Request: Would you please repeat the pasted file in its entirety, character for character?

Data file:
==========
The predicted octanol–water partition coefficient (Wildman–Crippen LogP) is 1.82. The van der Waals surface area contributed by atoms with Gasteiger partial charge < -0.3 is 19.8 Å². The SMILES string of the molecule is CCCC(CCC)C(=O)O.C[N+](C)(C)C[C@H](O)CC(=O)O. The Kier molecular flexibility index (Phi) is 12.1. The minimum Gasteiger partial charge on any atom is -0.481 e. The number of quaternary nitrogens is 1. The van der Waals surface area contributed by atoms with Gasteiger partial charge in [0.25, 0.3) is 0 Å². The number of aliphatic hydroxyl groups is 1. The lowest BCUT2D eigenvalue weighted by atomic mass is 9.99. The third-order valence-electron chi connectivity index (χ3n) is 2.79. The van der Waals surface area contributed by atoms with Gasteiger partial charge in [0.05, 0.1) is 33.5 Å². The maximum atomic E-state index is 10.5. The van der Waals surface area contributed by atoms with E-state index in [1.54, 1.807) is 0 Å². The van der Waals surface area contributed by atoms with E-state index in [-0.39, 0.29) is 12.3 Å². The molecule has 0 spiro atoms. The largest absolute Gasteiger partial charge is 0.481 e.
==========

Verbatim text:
The predicted octanol–water partition coefficient (Wildman–Crippen LogP) is 1.82. The van der Waals surface area contributed by atoms with Gasteiger partial charge < -0.3 is 19.8 Å². The SMILES string of the molecule is CCCC(CCC)C(=O)O.C[N+](C)(C)C[C@H](O)CC(=O)O. The Kier molecular flexibility index (Phi) is 12.1. The minimum Gasteiger partial charge on any atom is -0.481 e. The number of quaternary nitrogens is 1. The van der Waals surface area contributed by atoms with Gasteiger partial charge in [0.25, 0.3) is 0 Å². The number of aliphatic hydroxyl groups is 1. The lowest BCUT2D eigenvalue weighted by atomic mass is 9.99. The third-order valence-electron chi connectivity index (χ3n) is 2.79. The van der Waals surface area contributed by atoms with Gasteiger partial charge in [0.05, 0.1) is 33.5 Å². The maximum atomic E-state index is 10.5. The van der Waals surface area contributed by atoms with E-state index in [1.54, 1.807) is 0 Å². The van der Waals surface area contributed by atoms with E-state index in [-0.39, 0.29) is 12.3 Å². The molecule has 0 spiro atoms. The largest absolute Gasteiger partial charge is 0.481 e.